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Hanson, Cohen and me on race and crime

A. Peter Bailey

A. Peter Bailey

By A. Peter Bailey
Trice Edney Newswire

Apparently columnists Victor Davis Hanson, writing in the conservative magazine, National Review and Richard Cohen, writing in the supposedly progressive newspaper, The Washington Post, share similar reactions to the racial issues inflamed by the brutal killing of 17-year-old Trayvon Martin by white vigilante George Zimmerman.

Cohen said he “doesn’t know whether Zimmerman is a racist.” Hanson warns his progeny to avoid any contact with young Black males at any time. Their position is that young Black males are the most dangerous domestic force to be found in this country. This being the case, whites have every right to be fearful upon seeing any young Black male or males in the public streets of American cities and neighborhoods.

I have three basic responses to their commentary.

The first is that young Black male criminals are quintessential Americans with their me, myself and I and you are what amount of money you have in your pockets attitudes. They are products of American culture, not Black culture. And like most white Americans, they are well aware that messing with a Black person in this country will result in much less concern and punishment by the legal system than messing with a white person.

That’s why I am much more likely to be a victim of a young Black male criminal than Hanson or Cohen. It’s also the main reason that the overwhelming majority of killings by low-income young Black males are of other low-income Black males with whom, more often than not, they have some acquaintance. They are basically allowed to kill each other with impunity.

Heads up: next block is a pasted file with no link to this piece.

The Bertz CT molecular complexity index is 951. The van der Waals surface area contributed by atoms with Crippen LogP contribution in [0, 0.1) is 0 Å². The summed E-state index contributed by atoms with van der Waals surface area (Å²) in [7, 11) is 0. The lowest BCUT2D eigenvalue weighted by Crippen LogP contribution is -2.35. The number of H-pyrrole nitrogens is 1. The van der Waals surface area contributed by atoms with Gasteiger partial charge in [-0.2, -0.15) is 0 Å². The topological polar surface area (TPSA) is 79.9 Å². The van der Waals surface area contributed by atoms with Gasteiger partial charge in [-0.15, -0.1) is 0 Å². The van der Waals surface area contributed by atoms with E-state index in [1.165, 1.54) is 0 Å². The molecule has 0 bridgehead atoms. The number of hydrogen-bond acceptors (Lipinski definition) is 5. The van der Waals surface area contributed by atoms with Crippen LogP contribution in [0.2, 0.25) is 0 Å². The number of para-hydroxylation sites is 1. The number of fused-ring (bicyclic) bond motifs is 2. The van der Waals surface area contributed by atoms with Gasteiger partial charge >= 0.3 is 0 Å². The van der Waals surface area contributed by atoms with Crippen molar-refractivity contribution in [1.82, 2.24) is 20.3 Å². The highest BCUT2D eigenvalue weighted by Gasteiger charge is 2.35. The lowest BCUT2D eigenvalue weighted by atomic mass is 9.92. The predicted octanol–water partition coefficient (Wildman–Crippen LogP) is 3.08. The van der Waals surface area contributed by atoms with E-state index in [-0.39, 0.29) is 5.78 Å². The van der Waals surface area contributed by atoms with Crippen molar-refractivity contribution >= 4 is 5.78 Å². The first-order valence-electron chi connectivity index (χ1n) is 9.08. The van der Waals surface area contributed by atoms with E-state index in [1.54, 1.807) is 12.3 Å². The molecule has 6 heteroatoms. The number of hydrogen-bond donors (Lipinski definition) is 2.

A second point ignored by the Hansons and Cohens of the world and their Black-white supremacist allies is that they aren’t the only ones who are fearful when walking down the public streets in certain neighborhoods.

And, yes, there is such a thing as a Black-white supremacist. Check out anything written by Shelby Steele, a senior fellow at Stanford University’s Hoover institute, and anything said by Allan West, a former congressman from Florida.

As for me, there isn’t a mostly white neighborhood in the nation in which I would walk down a public street alone. Even if wearing a $1,000 suit. And if by some chance I had to do so with someone else, I would immediately go on the alert if a group of young white males were walking toward us.

There are public bars throughout the country, even in urban areas, in which white male patrons react with hostility if a Black man enters, even if that Black man is dressed like a Wall Street banker.

Finally, since Hanson and Cohen and many of their white brethren insist on judging all young Black males in particular and all Black males in general by the actions of young Black male criminals, I am compelled to judge them by the reality that nearly all of the most violent sexual psychopathic killers and mass murderers are white males. Men from a group of people who produce such vicious killers so frequently are in no position to give self-serving moral lectures to others.

A. Peter Bailey is the author of “Witnessing Brother Malcolm X, The Master Teacher.” He can be reached at apeterb@verizon.net

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